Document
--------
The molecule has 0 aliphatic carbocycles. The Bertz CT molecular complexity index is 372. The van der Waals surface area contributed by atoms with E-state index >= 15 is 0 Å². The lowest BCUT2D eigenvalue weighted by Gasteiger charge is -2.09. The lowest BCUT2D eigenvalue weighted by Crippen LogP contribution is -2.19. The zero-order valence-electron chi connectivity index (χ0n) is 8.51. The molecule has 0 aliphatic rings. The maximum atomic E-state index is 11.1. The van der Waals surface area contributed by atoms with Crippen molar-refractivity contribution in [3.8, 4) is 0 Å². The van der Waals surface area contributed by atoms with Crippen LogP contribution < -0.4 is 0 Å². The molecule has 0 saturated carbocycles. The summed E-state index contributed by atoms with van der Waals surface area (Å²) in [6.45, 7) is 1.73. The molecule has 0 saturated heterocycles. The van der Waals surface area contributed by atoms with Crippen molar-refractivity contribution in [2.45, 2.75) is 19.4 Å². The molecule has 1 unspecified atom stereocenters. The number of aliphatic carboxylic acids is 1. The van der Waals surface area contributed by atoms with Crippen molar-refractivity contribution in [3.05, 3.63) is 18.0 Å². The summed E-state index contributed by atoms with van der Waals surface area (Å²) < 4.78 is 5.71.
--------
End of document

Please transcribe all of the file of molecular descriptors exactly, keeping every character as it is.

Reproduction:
The molecule has 0 aliphatic carbocycles. The Bertz CT molecular complexity index is 372. The van der Waals surface area contributed by atoms with E-state index >= 15 is 0 Å². The lowest BCUT2D eigenvalue weighted by Gasteiger charge is -2.09. The lowest BCUT2D eigenvalue weighted by Crippen LogP contribution is -2.19. The zero-order valence-electron chi connectivity index (χ0n) is 8.51. The molecule has 0 aliphatic rings. The maximum atomic E-state index is 11.1. The van der Waals surface area contributed by atoms with Crippen molar-refractivity contribution in [3.8, 4) is 0 Å². The van der Waals surface area contributed by atoms with Crippen LogP contribution < -0.4 is 0 Å². The molecule has 0 saturated carbocycles. The summed E-state index contributed by atoms with van der Waals surface area (Å²) in [6.45, 7) is 1.73. The molecule has 0 saturated heterocycles. The van der Waals surface area contributed by atoms with Crippen molar-refractivity contribution in [2.45, 2.75) is 19.4 Å². The molecule has 1 unspecified atom stereocenters. The number of aliphatic carboxylic acids is 1. The van der Waals surface area contributed by atoms with Crippen molar-refractivity contribution in [3.05, 3.63) is 18.0 Å². The summed E-state index contributed by atoms with van der Waals surface area (Å²) < 4.78 is 5.71.